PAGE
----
How the Lions and Bears Carved Out a Thanksgiving Day Tradition for the NFL

By Frank W. Gillespie | Posted 14 days ago

Thanksgiving is a holiday centered around showing gratitude and appreciating what one has in this life.

Images of smiling pilgrims come to mind, celebrating amidst a cornucopia of indulgent foods. Roast turkey (or perhaps Tofurky, if you don’t dig on meat), creamy mashed potatoes, and herb-crusted stuffing, all drenched in a rich mushroom gravy. The sweet puckery tartness of cranberry sauce on the side, and a decadent slice of pumpkin pie for dessert.

For most sports fans in the United States, it goes a step further. The smell and the taste of Thanksgiving dinner is forever intertwined with the adrenaline and excitement of brisk autumn gridiron action.

Rosy-cheeked families, often stuffed to the gills, toss around pigskins in the backyard before televised kickoffs. Football has been connected with Thanksgiving for a great many years. The tradition technically began on Nov. 30, 1876, when Princeton lost to Yale 2-0 in front of a small Hoboken, NJ, crowd.

This marked the first collegiate football game played on Thanksgiving Day, but it was the pros that really cemented this late-November ritual in sweet potato casserole in Detroit, 1934.

George A. Richards had acquired the Portsmouth Spartans earlier in the year and moved them from Ohio to Detroit.

Richards used his connections as a radio executive to make some marketing noise and put his new team on the map, brokering a deal with NBC Radio Network to broadcast a Thanksgiving Day game between his freshly minted Detroit Lions (10-1) and the undefeated Chicago Bears (11-0).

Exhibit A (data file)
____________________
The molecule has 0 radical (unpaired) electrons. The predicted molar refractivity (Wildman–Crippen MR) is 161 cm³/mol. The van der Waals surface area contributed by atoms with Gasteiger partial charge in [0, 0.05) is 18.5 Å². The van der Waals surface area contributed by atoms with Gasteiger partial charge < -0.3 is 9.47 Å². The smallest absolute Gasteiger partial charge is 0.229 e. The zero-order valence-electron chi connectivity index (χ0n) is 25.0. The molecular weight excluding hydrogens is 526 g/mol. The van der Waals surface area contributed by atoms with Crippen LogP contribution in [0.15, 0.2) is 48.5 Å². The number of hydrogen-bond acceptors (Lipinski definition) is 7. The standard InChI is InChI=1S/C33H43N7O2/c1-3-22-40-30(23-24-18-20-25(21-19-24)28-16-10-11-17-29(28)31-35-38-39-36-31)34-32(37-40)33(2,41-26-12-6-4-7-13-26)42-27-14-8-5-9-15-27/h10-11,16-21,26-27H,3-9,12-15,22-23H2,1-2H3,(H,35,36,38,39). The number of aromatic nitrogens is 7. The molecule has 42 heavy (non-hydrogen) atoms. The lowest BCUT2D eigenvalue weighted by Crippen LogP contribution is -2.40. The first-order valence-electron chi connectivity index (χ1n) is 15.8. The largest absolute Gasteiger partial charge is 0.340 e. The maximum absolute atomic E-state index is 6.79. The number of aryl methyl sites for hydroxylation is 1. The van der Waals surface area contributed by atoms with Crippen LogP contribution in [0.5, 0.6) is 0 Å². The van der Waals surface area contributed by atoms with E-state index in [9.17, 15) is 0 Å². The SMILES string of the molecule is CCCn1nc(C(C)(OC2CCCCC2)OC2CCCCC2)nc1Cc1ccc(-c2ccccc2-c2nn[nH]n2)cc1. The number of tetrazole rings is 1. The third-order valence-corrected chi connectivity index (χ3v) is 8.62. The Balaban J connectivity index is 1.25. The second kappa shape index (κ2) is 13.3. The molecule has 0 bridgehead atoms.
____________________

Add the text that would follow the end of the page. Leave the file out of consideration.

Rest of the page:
Legendary Bears owner and coach, George Halas, was not someone to miss a chance for his team to perform in the national spotlight. Halas’ Bears had won the league championship in back-to-back seasons, and appeared to be biting and clawing their way towards a three-peat.

Approximately 26,000 fans turned out to witness an epic battle between pro football powerhouses. The cheering throng at the University of Detroit Stadium would not be disappointed. The Lions led the Bears 16-7 at the half, but Chicago stormed back to score 12 unanswered second-half points on the strength of future Hall of Famer Bronko Nagurski’s arm and kicker Jack Manders’ leg. The Bears won 19-16 to remain undefeated, thus immortalizing the NFL’s first national radio broadcast. This epic clash of the titans set a precedent, and gridiron glory became a fixture of Thanksgiving festivities going forward. 

The Lions have played host to a Thanksgiving Day game every season since their inaugural battle with the Bears on Nov. 29, 1934, the only exception being the lost years during World War II (1939-1944).

The Lions have an overall record of 37-42-2 on Thanksgiving, and are 8-10 against Da Bears. Detroit took three of the first five head-to-head gobbler games with Chicago, before losing five in a row. The Lions finally got back in the Thanksgiving win column vs the Bears in 1979, which set the stage for an epic overtime thriller in November the following season. Detroit wanted seconds. 

The Lions led 17-3 in the fourth quarter, but that’s when Bears QB Vince Evans took over the game. Evans first connected on a 20-yard touchdown pass to Bob Fischer, and shortly thereafter tied up the game at 17 with a four-yard TD scamper. 

Chicago’s Dave Williams would take the opening overtime kickoff to the house for a touchdown, capping off the dramatic comeback victory. Bears 23, Lions 17.